‘The owners of the Building had covenanted only with one another to possess the Lane in common and not exclusively.’ ([34] Yuen JA)

Once the title of all the owners to the lane had been extinguished then there was (so to speak) no covenantee with an interest in land who could enforce the covenant. ([34]) (see also [43] Lam JA). It seems to make no difference that the owners still had title to the rest of the Building and, in that capacity, still had an interest in the enforcement of the implied covenant.

A second reason is given for the proposition that W was not subject to the implied covenant. This is that the right to enforce the covenant had also been defeated by the Limitation Ordinance:

‘[I]n contrast with the position of the covenantee in that case, the Defendant IO’s right under the DMC (and the deemed obligation under the DMC created by Section 34I) has been infringed from the very beginning of the dispossession by the Plaintiff over the portion of the land in question. Thus, the basis of the judgment of Collins MR in that case (viz time should not start to run until the right of the covenantee is affected) has no application to our case. The extinguishment of the title to the land under section 17 of the Limitation Ordinance Cap 347 encompasses the title to enforce the DMC in respect of that portion of the land.’ ([44] Lam JA)

Michael Lower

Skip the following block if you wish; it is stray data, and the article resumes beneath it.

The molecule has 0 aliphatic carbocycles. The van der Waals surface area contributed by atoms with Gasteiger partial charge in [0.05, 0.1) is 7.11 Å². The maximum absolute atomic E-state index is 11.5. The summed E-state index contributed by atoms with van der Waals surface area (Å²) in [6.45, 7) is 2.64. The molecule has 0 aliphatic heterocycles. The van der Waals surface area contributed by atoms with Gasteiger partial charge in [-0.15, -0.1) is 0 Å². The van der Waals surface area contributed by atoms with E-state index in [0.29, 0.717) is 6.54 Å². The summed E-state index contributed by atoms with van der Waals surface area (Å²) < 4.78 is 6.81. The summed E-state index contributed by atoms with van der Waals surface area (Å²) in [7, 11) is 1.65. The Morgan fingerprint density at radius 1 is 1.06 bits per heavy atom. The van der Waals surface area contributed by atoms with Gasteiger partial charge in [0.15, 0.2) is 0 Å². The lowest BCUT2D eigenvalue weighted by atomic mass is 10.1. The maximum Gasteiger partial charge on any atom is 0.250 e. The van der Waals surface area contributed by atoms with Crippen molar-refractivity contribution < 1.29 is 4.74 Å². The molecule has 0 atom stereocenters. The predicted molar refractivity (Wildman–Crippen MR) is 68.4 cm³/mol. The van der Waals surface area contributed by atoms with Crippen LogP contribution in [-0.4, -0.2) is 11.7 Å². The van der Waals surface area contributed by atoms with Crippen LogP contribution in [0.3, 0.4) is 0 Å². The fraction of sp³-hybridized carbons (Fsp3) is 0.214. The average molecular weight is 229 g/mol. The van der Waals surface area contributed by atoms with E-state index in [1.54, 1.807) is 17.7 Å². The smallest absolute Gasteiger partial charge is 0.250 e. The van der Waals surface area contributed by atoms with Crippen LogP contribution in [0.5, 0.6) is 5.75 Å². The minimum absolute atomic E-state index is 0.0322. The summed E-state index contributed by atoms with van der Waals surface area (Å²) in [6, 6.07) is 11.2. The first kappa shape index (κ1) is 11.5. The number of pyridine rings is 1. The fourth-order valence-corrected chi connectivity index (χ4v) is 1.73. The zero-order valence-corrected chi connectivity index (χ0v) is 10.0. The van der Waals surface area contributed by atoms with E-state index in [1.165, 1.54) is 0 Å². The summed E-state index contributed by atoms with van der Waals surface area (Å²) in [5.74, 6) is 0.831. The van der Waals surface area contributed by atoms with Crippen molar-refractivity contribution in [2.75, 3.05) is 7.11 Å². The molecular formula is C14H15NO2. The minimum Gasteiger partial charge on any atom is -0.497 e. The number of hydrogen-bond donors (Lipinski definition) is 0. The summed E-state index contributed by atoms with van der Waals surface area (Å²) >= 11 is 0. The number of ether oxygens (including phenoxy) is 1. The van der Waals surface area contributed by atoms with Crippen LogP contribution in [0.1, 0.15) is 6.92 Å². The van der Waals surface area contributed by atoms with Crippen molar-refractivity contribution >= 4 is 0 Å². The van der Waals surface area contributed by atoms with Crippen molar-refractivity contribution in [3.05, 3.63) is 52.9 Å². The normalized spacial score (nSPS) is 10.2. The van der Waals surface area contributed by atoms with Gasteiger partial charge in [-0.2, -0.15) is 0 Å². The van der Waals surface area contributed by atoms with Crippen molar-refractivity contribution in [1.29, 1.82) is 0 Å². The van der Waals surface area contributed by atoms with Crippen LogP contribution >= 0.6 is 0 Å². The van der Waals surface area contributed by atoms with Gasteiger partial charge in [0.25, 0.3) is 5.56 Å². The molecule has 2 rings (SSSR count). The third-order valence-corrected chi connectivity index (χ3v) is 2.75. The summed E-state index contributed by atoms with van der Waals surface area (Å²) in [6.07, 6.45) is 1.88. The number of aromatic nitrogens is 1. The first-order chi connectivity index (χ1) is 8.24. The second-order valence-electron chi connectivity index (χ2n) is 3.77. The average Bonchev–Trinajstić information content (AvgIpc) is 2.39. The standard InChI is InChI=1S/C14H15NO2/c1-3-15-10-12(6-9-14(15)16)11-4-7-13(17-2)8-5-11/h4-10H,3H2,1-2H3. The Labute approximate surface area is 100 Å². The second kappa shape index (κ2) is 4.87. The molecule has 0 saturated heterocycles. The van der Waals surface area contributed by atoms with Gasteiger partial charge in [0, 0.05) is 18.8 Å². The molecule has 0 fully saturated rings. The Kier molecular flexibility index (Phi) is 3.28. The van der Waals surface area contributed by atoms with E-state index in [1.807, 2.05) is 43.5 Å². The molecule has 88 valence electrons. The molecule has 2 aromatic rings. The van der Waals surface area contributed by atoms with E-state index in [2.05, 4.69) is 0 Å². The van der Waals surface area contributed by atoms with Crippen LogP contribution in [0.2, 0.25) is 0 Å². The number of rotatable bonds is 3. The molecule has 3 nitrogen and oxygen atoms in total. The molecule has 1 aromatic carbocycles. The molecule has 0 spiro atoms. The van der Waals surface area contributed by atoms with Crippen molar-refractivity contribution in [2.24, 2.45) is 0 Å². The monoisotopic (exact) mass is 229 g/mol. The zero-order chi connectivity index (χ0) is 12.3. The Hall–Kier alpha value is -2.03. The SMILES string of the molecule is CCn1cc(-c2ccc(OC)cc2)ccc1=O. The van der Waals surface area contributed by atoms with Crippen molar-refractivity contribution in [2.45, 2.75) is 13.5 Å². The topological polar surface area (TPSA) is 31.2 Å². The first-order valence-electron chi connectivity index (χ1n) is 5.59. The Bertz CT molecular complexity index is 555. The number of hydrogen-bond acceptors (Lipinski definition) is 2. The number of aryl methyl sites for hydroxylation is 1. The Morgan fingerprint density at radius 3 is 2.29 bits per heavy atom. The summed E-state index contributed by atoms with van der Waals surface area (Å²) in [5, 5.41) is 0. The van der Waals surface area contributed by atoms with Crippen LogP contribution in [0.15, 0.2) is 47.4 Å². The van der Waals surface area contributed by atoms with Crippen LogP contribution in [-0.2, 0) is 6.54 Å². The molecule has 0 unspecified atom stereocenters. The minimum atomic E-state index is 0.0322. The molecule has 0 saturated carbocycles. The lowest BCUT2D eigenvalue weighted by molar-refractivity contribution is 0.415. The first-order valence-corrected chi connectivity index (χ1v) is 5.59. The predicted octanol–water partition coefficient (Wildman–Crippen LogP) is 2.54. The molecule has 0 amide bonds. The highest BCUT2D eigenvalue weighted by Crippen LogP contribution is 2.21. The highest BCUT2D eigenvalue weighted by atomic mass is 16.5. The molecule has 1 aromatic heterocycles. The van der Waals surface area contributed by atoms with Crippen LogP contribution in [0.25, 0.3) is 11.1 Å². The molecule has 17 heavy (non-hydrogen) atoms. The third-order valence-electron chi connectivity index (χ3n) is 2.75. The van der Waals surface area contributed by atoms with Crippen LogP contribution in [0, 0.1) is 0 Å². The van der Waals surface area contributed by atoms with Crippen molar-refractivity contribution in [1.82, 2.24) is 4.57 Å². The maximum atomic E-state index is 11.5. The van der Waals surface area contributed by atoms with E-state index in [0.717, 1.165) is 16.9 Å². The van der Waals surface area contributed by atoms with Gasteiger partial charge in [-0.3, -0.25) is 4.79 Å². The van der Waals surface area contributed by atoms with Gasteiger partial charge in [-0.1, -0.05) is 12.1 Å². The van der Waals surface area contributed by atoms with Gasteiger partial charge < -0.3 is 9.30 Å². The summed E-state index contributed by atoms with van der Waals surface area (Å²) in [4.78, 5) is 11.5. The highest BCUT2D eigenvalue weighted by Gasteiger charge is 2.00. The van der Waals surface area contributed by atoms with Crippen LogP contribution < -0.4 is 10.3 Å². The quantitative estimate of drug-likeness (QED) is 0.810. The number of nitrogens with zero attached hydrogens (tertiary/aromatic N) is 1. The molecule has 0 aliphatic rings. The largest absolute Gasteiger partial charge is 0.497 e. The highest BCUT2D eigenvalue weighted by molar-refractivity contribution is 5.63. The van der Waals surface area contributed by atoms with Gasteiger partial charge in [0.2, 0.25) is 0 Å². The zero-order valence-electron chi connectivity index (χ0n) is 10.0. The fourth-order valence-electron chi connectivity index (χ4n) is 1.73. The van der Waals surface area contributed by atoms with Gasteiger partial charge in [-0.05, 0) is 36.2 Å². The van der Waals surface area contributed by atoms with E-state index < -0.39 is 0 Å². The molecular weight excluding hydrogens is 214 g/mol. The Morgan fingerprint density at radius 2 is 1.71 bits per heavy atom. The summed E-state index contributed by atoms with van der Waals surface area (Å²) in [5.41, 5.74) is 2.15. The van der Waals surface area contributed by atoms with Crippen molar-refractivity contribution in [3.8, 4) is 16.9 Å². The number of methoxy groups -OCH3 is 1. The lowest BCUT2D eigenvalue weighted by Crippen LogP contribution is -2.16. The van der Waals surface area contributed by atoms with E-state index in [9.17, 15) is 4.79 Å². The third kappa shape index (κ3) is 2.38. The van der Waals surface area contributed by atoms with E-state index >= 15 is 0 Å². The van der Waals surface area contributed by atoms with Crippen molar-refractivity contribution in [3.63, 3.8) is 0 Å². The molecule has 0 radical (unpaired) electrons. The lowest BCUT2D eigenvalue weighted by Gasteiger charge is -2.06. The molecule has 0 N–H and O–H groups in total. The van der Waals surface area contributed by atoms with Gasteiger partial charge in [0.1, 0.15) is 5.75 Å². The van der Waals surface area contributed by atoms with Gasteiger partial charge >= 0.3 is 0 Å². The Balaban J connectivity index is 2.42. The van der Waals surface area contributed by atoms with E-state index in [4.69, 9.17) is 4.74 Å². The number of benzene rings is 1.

‘Common parts’ where the DMC does not expressly identify them

September 6, 2012

Chung Yuen Mansion (IO) v Fully King Trading Ltd ([2012] HKEC 1228, LT) concerned the ownership of open areas to the side of the flat owned by the respondent. The incorporated owners sought a declaration that they were common parts. The DMC did not expressly identify the common parts and the Tribunal applied the definition in section 2 of the Building Management Ordinance (all areas other than those designated for exclusive use in an instrument registered at the Land Registry). The Tribunal reminded itself of the principles to emerge from the CFA decision in Jumbo King. It looked at the DMC and the first assignment. Only ‘floors’ were identified as being for exclusive use and open areas were not ([54] – [57]). So the open areas remained in common ownership ([59]). This conclusion was supported by the fact that the DMC made the repair and maintenance of external areas the responsibility of all of the owners while internal areas were the responsibility of individual owners ([60]). The DMC and first assignment were the crucial documents.

Owner refusing to allow access for repair works

October 5, 2011

In The Incorporated Owners of Tak Wing Industrial Building v Poon Chi Hung William ([2011] HKEC 1300, LT) the incorporated owners needed access to the flat roof of the building. PCH was the owner of the flat roof. He did not deny that the incorporated owners had a right to access the flat roof to carry out the repair works. The parties could not, however, agree as to the times of day and the number of days during which access should be available. The incorporated owners put forward their proposals in this regard and they were accepted by the court. The respondent had been supplied with copies of the quotation for the works and the relevant employee and third party liability insurance policies. He also sought to comment in detail on the works and the way they were to be carried out. This attempt almost to supervise the work was going too far and the Lands Tribunal decided that PCH was not entitled to this level of detailed information and involvement. The incorporated owners were granted a mandatory injunction allowing them access for the number of days and the times of day they had proposed for the purpose of carrying out the repair works.